Just as I’m praising him to the skies, uberjournalist Paul Krugman, not content with two fantastic columns a week, gives us a blog as well. And having discovered it, what is the first post I read on it? Krugman summarising the very point I drew attention to. That he has a subject – the facts and/or arguments about what they are, the truth or falsity of what important people are saying – rather than how what they are spinning is going down.
That’s why I called him an uberjournalist, rather than an uber-economic-journalist. Because so few of the journalists do anything other than comment on how the spinmeisters are spinning.
Here’s a slightly edited version of the post.
[S]ome of my journalistic colleagues seem to want to be in another business namely, theater criticism. Instead of telling us what candidates are actually saying and whether its true or false, sensible or silly they tell us how it went over . . . . During the 2004 campaign I went through two months worth of TV news from the major broadcast and cable networks to see what voters had been told about the Bush and Kerry health care plans; what I found, and wrote about, were several stories on how the plans were playing, but not one story about what was actually in the plans.
[T]his sort of coverage often fails even on its own terms, because the way things look to inside-the-Beltway pundits can be very different from the way they look to real people.Which brings me to the Petraeus hearing.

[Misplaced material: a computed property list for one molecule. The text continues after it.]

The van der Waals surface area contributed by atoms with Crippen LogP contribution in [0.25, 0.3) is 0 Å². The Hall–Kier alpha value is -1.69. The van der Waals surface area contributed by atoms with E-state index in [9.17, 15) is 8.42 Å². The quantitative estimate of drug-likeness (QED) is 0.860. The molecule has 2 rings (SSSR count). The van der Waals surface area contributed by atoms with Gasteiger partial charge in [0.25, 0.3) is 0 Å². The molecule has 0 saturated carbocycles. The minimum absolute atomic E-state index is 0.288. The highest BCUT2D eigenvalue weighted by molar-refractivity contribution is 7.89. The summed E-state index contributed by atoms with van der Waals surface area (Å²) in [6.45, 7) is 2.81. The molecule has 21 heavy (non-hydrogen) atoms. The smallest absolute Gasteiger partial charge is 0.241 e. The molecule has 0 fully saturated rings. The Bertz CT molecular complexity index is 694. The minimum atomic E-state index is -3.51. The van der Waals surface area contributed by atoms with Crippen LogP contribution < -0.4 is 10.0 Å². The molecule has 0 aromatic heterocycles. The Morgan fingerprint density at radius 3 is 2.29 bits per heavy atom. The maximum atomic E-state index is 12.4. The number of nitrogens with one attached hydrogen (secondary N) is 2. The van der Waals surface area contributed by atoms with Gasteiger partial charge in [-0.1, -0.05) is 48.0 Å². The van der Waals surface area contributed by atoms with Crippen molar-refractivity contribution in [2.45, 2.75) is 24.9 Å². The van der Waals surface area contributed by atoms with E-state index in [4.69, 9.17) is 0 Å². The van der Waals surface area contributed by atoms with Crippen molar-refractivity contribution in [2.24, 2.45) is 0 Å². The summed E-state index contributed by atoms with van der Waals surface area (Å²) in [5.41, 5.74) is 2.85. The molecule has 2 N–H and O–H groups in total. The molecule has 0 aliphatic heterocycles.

To a remarkable extent, punditry has taken a pass on whether Gen. Petraeuss picture of the situation in Iraq is accurate. Instead, it was all about the theatrics about how impressive he looked, how well or poorly his Congressional inquisitors performed. And the judgement you got if you were watching most of the talking heads was that it was a big win for the administration especially because the famous MoveOn ad was supposed to have created a scandal, and a problem for the Democrats.
Even if all this had been true, it wouldnt have mattered much: if the truth is that Iraq is a mess, the public would find out soon enough . . .
But heres the thing: new polls by CBS and Gallup show that the Petraeus testimony had basically no effect on public opinion . . . The whole story about how the hearing had changed everything was a pure figment of the inside-the-Beltway imagination.
What I found striking about the whole thing was the contempt the pundit consensus showed for the public it was, more or less, Oh, people just cant resist a man in uniform. But it turns out that they can; its the punditocracy that cant.
Follow his first link and get thoroughly depressed about the state of things.